Buying guide @ JRIFIXED

Posted by Eva Daly on

BIKE BUYING GUIDE

HOW DO I CHOOSE WHICH BICYCLE IS RIGHT FOR ME?

One of the most important decisions you need to make when choosing a bicycle is what type of bicycle do I need? The choice can be confusing and the options are seemingly limitless.

At JRI we concentrate on just a few models that we have specialised in, that we believe will suit most urban riders and commuter cyclists. When you come into one of our stores or speak to us on the phone we will ask you a few basic questions to help us understand what type of bicycle might suit you best.

1. Why are you buying a bicycle?
2. How far will you be riding each week and where will you be riding the most?
3. How much do you want to spend on a bicycle and accessories?

WHY ARE YOU BUYING A BICYCLE?

There are many reasons we buy bicycles, to get fit, to commute to work, to ride with the family, as a second bike, for fun with friends and for specific sports events like BMX racing or mountain biking. Each reason may require a different type of bicycle and some bicycles can be used for multiple purposes. At JRI we specialise in making bicycles for people who want to get fit, commute to work, ride with the family or friends and are looking for fun bikes to get around on. We don’t do highly specialised road bikes, BMX’s or Mountain Bikes.

Most of our bicycles use similar frame shapes and geometry so they can be easily adapted to single speed, three speeds, vintage style cruisers or a modern commuter. They are frames designed for city or urban riding and distances of 15-50km. If you are going to be riding longer distances regularly or doing off-road riding we suggest investing in a specialist fit for purpose bicycle.

HOW FAR WILL YOU BE RIDING EACH WEEK AND WHERE WILL YOU BE RIDING MOST?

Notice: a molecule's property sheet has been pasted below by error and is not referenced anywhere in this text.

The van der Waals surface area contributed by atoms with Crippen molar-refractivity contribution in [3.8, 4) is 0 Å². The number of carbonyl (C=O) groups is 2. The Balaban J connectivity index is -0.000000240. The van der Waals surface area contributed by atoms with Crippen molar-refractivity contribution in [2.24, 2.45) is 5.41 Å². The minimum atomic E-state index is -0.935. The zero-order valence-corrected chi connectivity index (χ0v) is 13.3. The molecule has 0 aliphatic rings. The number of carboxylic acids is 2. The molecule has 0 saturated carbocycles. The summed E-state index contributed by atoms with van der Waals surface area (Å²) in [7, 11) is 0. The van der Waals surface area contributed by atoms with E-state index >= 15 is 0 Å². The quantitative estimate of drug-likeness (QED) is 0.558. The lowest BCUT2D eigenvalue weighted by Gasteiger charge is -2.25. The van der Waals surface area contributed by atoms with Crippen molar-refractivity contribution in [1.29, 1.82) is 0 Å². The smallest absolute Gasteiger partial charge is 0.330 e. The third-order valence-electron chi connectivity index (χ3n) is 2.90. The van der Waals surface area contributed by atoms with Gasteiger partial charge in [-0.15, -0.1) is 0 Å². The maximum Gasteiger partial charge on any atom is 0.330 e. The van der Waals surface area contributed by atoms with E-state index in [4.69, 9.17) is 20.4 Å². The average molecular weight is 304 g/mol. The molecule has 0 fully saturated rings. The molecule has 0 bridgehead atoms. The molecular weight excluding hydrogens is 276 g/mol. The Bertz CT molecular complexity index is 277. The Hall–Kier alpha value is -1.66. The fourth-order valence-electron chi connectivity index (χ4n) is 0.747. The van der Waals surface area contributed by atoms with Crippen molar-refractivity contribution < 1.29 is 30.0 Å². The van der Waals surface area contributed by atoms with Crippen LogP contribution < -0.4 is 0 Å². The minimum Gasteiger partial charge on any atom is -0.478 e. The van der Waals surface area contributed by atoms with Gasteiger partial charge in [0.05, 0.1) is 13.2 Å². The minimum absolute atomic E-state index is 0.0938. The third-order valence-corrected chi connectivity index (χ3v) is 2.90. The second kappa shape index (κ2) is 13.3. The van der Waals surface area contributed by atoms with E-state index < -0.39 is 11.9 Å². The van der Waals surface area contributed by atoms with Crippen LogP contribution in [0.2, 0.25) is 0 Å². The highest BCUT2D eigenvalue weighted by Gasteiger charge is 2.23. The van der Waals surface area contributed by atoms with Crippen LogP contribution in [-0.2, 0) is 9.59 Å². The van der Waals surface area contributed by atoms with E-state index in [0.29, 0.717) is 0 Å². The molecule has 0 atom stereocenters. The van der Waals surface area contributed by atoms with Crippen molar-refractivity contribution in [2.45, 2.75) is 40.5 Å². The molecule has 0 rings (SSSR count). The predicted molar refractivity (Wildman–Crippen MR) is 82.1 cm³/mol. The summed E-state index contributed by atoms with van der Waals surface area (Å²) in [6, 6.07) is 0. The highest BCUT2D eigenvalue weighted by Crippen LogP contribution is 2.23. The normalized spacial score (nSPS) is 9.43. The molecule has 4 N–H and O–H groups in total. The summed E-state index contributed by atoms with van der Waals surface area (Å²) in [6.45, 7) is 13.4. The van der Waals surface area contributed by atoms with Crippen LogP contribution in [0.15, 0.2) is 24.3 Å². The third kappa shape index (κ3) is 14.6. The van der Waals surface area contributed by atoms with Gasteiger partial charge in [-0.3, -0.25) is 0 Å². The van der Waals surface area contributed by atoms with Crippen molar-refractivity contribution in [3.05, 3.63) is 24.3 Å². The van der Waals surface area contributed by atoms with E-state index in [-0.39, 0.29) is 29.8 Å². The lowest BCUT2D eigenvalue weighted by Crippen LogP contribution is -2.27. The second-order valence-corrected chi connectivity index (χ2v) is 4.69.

This is an important question because it will determine how many gears you need and the type of gears that you want

Derailleur Gears Internal hub Gears
Advantages Light weight, Lots of variability in number of gears – can vary front and rear cogs Easy to maintain, Simple to use, Limited servicing required, harder to damage, easy to tune and repair, good range available
Disadvantages Complex to maintain, Needs regular servicing, Can get damaged easily and can throw chains. Slightly heavier, more expensive than entry level derailleur gears
Bike type Type of riding or terrain most suited to
Single speed or fixie Flat or fairly flat terrain, shorter rides of 7-10km. A single speed has a gear range of 100%. If you’re fit and do a lot of riding then you can do much further on a single speed, but generally most people use them for shorter distances. The real beauty of single speeds is their simplicity, lighter weights and minimal servicing requirements
Three speed (men or womens)


Low level hills and longer rides of 10-20km. A typical three speed gear range is about 160%, similar to that of a 6 speed derailleur bike but only has the top, middle and bottom gears. It has one for flat terrain, one for hills and one for going faster. If you find that the gear range is too low or too high for you, it is easy to change the rear cog size and move the gear range up or down

HOW MUCH DO YOU WANT TO SPEND ON A BICYCLE AND ACCESSORIES?

The question of budget is an important one. You need to think about whether you need a helmet, lock, lights and racks or baskets. All will add cost to a bicycle and whilst you can get cheap accessories when it’s for important safety issues like helmets and lights, theft prevention or comfort of riding its generally best to invest in better quality items that are fit for purpose and will last longer. Good quality helmets will cost $60-$120, whilst solid locks are $40-$100 and lights vary from $40-$85. Racks and baskets can vary between $45 and $120and may include a fitting fee if they are fiddly. So you can be looking at another $200-$250 in accessories for your bicycle. These items should be factored into your budget.

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